Saturday 10 July 2021

Film Review: Black Widow

Scarlett Johansson squeezes into the skintight catsuit of reformed Russian agent Natasha Romanoff one last time in Cate Shortland's much-delayed, Black Widow.

On the run from the authorities and lying low in a remote safehouse, former Avenger Natasha (Johansson) confronts her shadowy past when she receives a mysterious package from fellow widow, Yelena (Florence Pugh). 

Their quest skips from Norway to a remote Russian prison via Budapest, in a breakneck game of cat and mouse that sees the pair pursued by a masked figure called Taskmaster, who is after the precious contents of Yelena's package. Along the way, the women reunite with retired Soviet superhero Red Guardian (David Harbour, putting on a comical Russian accent) and Melina (Rachel Weisz), a scientist and another former widow. 

It should come as no surprise that Black Widow is centred around more grounded action than some of its Marvel universe counterparts; with no godlike superpowers to speak of, Natasha and Yelena operate covertly and can call upon finessed martial arts skills when necessary. It's crunchy, boots-on-the-ground action with acrobatic choreography, Bourne-like camerawork and a Bond-like plot that culminates in a monologuing villain aboard a sky-bound base. A motorcycle chase through the streets of Budapest is a particular highlight; another sequence sees the two girls team up to stage a prison breakout in snowy Siberia. 

This of course is a Marvel joint, and all the hallmarks are here: frequent action that shies away from blood, characters who chatter and quip while trading blows, and pantomime villains for our heroes to do battle with. Bringing the funny this time is Harbour, as the jaded and past-his-prime Red Guardian. Frequently the butt of the joke, Harbour understands the assignment and applies himself to the role admirably.

Natasha and Yelena make for an entertaining double act too – there's lots of charm and chatter between the two. Pugh is a hoot as the hot-headed and quick-witted Yelena, so much so that she steals the limelight from Johansson in her own film. It doesn't take a genius to see that Marvel is setting her up for future missions later down the track.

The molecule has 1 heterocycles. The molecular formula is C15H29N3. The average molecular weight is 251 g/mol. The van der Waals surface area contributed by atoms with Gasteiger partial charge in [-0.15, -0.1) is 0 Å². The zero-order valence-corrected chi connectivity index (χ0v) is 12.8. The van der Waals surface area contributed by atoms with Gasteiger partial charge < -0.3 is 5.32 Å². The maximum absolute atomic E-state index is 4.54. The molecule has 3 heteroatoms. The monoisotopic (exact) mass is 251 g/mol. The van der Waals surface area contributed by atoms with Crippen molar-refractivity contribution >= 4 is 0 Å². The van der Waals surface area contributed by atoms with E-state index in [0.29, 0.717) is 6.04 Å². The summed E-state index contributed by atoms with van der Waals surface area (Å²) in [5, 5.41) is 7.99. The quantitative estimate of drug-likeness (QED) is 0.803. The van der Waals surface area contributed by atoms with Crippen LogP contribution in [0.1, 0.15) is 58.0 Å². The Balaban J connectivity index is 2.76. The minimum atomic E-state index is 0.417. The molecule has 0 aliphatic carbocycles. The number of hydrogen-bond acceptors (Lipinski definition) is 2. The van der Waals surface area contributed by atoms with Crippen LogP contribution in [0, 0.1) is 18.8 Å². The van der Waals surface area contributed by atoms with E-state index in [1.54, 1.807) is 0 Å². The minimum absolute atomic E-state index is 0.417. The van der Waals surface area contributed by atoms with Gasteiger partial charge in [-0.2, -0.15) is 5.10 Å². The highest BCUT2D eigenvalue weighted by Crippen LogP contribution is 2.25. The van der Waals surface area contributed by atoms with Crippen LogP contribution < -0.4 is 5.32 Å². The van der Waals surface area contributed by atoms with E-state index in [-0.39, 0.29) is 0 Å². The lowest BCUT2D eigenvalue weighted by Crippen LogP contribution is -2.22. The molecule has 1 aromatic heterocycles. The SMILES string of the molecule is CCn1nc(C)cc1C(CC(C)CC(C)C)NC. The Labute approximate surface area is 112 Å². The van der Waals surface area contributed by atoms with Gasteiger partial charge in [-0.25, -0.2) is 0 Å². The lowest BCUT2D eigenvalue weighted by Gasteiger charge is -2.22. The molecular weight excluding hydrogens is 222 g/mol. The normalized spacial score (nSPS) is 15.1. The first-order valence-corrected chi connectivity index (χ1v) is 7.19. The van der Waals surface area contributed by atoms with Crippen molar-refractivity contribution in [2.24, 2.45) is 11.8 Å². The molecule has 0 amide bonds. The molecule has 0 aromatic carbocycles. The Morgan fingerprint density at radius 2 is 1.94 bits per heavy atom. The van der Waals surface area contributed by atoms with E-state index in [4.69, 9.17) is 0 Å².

Fans of the franchise won't be surprised to find that Black Widow is all about Natasha making amends for past misdeeds; as she's cited in the past, she has 'red in her ledger' that she would quite like to wipe clean, now that she's working for the goodies. 

In this her one and probably only solo film, Natasha comes face-to-face with the skeletons in her closest, which makes for a neat and thematically satisfying story for a character who has been somewhat underserved by the series thus far.

Aside from some mentions of Wakanda and the Sokovia Accords in the first act, Black Widow is largely bereft of connective tissue to the wider universe. You don't have to be a learned Marvel scholar to dip into this fairly self-contained, standalone adventure, making it accessible for casual fans who recognise Captain America and Iron Man – but don't know their Modoks from their Mieks.

The issue with Black Widow is not in the film itself, but its timing in the broader Marvel chronology – after the one-two punch of Avengers: Infinity War and Avengers: Endgame, Natasha's story appeared to be done and dusted – with the latter affording her a dramatic exit that capped off an eight-film arc.

Shortland's solo film winds back the clock, and picks up Natasha's story after the events of Captain America: Civil War and before the events of Avengers: Infinity War – which begs the question, why now? Why not tell this exact story four years ago, right after the release of Civil War?

That's the thing about the Marvel universe. The story is always moving forward, each chapter advancing the overarching plot. Even films set in the past, like an extended flashback such as Captain Marvel, contribute to this, because of where the overarching plot was at the time of its release.

Black Widow is the oddity in this regard; by dipping into an already deceased character's past, it can't advance their story or move the broader narrative forward, save for the customary post-credits scene. 

Having said that, I did enjoy Black Widow quite a bit. It ranks somewhere in the middle of the Marvel universe spectrum, neither as good as the best (Winter Soldier, Black Panther) or as bad as the worst (Captain Marvel, Thor). It's just a shame that some may see this flashback as little more than a footnote.

The Verdict: 7.5/10

A small-scale spy thriller that, like its lead character, is ruthlessly efficient in achieving its aims. Black Widow is a fitting send-off for a character who has never been the centre of attention, but played a key supporting role in the success of Marvel's core cast. 

Black Widow is in theatres across Australia and streaming on Disney+.

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